“Judgment Denied,” a report from the ICTJ, details four military court cases in the Democratic Republic of the Congo involving dozens of victims, egregious human rights violations, and nearly $1 million in outstanding awards owed by the government. In every case, serious crimes were committed against civilians by members of the Congolese Army, but the government has yet to pay compensation ordered by the courts.

The International Center for Transitional Justice (ICTJ) released a new report today providing detailed information and analysis on how Iraq dismantled Saddam Hussein’s Baath Party and purged state institutions of party members. The report, titled “A Bitter Legacy: Lessons of De-Baathification in Iraq,” carries valuable lessons for countries in the Middle East and North Africa (MENA) as they consider how to deal with legacies of abuse by the security and political apparatuses of former regimes.

March 21, 2013, New York, NY- The International Center for Transitional Justice (ICTJ) is launching a global awareness campaign for the International Day for the Right to the Truth, March 24, to affirm the right of victims to know the truth about human rights violations. Under the slogan, “Truth is the foundation of justice,” ICTJ’s campaign will highlight the important role that truth commissions can play in societies dealing with a legacy of violence and repression.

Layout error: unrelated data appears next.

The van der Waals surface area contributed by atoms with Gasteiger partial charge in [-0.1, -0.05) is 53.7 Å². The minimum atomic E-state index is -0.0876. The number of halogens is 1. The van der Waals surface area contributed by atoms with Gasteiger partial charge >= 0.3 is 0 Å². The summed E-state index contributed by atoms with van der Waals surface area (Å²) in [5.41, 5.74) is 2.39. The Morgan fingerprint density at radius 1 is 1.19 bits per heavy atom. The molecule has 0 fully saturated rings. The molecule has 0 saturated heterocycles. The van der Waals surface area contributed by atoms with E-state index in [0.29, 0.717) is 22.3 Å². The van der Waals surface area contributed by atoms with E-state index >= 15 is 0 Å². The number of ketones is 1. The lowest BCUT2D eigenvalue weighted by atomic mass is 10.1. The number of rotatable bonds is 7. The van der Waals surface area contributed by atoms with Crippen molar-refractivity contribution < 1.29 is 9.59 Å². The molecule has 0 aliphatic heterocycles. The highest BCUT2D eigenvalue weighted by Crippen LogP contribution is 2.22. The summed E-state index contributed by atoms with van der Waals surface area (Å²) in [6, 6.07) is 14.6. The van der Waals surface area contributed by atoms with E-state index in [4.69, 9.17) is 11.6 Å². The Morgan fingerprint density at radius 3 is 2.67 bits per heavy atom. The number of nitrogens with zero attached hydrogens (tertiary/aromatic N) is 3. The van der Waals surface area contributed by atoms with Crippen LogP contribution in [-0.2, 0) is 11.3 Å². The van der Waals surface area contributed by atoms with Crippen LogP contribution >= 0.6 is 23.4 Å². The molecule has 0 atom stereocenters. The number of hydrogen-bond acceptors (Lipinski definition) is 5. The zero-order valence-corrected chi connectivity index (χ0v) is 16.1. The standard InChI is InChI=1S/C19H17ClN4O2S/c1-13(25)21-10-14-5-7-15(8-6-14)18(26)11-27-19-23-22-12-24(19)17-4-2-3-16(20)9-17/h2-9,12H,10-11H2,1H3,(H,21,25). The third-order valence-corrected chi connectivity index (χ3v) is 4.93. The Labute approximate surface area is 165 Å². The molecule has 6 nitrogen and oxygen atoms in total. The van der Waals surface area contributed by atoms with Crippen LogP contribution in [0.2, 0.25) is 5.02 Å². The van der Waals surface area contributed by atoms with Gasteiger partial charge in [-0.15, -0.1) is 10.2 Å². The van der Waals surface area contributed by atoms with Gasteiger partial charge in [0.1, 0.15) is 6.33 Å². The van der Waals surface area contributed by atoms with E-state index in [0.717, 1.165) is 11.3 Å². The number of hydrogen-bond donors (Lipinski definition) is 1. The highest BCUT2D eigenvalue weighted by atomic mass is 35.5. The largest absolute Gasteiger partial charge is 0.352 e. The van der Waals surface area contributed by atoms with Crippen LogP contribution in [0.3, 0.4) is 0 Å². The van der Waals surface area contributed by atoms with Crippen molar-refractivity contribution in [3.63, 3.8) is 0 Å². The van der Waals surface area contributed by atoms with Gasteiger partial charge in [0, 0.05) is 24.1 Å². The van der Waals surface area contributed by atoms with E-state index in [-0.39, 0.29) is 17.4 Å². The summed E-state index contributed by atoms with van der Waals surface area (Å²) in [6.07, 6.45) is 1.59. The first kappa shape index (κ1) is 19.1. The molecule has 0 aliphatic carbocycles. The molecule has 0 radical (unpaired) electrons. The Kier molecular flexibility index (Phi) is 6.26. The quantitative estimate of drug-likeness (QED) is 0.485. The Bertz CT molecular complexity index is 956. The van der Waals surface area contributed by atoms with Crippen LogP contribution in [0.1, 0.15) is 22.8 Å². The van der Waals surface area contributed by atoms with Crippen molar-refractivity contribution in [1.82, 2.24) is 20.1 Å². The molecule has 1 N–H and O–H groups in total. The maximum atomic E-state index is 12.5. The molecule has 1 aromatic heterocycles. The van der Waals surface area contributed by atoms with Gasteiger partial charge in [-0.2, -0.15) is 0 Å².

Four international legal and human rights groups are together urging all concerned to ensure that the current trial in Guatemala of former president Efrain Rios Montt on charges of genocide and crimes against humanity proceeds with due respect for judicial independence. The four are: the Open Society Justice Initiative, the International Center for Transitional Justice (ICTJ), the Center for Justice and International Law (CEJIL), and the Washington Office on Latin America (WOLA).

The International Center for Transitional Justice (ICTJ) welcomes today’s verdict in Guatemala by the High Risk Court in the trial of former military dictator José Efrain Ríos Montt. The 86-year-old ex-general was convicted of genocide and crimes against humanity against the indigenous Mayan Ixil population during Guatemala’s Civil War. He was sentenced to a total of 80 years in prison. José Mauricio Rodríguez Sánchez, the co-accused, who headed military intelligence under Ríos Montt, was found innocent.